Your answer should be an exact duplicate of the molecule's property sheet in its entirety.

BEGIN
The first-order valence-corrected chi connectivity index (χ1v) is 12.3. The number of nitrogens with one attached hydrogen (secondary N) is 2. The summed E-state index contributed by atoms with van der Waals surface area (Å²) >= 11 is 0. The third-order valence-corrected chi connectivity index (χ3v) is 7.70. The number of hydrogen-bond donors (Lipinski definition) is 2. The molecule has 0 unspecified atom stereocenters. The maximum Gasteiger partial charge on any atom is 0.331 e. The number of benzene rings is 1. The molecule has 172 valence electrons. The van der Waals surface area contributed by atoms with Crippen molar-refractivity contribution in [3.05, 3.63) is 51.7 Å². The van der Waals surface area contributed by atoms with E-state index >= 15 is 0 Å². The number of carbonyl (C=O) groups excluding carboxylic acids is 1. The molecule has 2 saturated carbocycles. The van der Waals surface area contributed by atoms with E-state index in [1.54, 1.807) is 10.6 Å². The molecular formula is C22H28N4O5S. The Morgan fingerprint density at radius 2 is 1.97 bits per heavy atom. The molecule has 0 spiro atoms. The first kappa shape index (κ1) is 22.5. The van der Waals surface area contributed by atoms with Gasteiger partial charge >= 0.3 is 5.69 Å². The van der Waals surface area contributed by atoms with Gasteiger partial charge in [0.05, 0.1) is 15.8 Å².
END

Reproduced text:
The first-order valence-corrected chi connectivity index (χ1v) is 12.3. The number of nitrogens with one attached hydrogen (secondary N) is 2. The summed E-state index contributed by atoms with van der Waals surface area (Å²) >= 11 is 0. The third-order valence-corrected chi connectivity index (χ3v) is 7.70. The number of hydrogen-bond donors (Lipinski definition) is 2. The molecule has 0 unspecified atom stereocenters. The maximum Gasteiger partial charge on any atom is 0.331 e. The number of benzene rings is 1. The molecule has 172 valence electrons. The van der Waals surface area contributed by atoms with Crippen molar-refractivity contribution in [3.05, 3.63) is 51.7 Å². The van der Waals surface area contributed by atoms with E-state index >= 15 is 0 Å². The number of carbonyl (C=O) groups excluding carboxylic acids is 1. The molecule has 2 saturated carbocycles. The van der Waals surface area contributed by atoms with E-state index in [1.54, 1.807) is 10.6 Å². The molecular formula is C22H28N4O5S. The Morgan fingerprint density at radius 2 is 1.97 bits per heavy atom. The molecule has 0 spiro atoms. The first kappa shape index (κ1) is 22.5. The van der Waals surface area contributed by atoms with Gasteiger partial charge >= 0.3 is 5.69 Å². The van der Waals surface area contributed by atoms with Gasteiger partial charge in [0.05, 0.1) is 15.8 Å².